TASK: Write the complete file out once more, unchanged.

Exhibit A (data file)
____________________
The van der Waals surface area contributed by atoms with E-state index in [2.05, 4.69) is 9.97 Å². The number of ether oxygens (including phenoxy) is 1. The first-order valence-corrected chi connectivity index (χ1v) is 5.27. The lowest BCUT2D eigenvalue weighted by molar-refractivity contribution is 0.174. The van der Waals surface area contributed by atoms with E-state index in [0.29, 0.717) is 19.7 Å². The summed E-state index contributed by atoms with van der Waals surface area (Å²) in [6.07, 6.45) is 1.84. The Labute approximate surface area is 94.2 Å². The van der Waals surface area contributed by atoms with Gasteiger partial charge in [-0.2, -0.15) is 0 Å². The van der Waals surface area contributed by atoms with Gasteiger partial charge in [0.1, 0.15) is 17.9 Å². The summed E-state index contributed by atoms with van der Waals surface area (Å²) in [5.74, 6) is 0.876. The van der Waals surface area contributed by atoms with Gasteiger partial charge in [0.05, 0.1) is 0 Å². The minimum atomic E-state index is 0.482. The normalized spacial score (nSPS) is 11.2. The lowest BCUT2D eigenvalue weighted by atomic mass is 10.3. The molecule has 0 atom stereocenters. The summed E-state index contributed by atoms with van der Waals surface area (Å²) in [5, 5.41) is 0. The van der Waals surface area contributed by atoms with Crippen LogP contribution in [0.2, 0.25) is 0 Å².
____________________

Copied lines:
The van der Waals surface area contributed by atoms with E-state index in [2.05, 4.69) is 9.97 Å². The number of ether oxygens (including phenoxy) is 1. The first-order valence-corrected chi connectivity index (χ1v) is 5.27. The lowest BCUT2D eigenvalue weighted by molar-refractivity contribution is 0.174. The van der Waals surface area contributed by atoms with E-state index in [0.29, 0.717) is 19.7 Å². The summed E-state index contributed by atoms with van der Waals surface area (Å²) in [6.07, 6.45) is 1.84. The Labute approximate surface area is 94.2 Å². The van der Waals surface area contributed by atoms with Gasteiger partial charge in [-0.2, -0.15) is 0 Å². The van der Waals surface area contributed by atoms with Gasteiger partial charge in [0.1, 0.15) is 17.9 Å². The summed E-state index contributed by atoms with van der Waals surface area (Å²) in [5.74, 6) is 0.876. The van der Waals surface area contributed by atoms with Gasteiger partial charge in [0.05, 0.1) is 0 Å². The minimum atomic E-state index is 0.482. The normalized spacial score (nSPS) is 11.2. The lowest BCUT2D eigenvalue weighted by atomic mass is 10.3. The molecule has 0 atom stereocenters. The summed E-state index contributed by atoms with van der Waals surface area (Å²) in [5, 5.41) is 0. The van der Waals surface area contributed by atoms with Crippen LogP contribution in [0.2, 0.25) is 0 Å².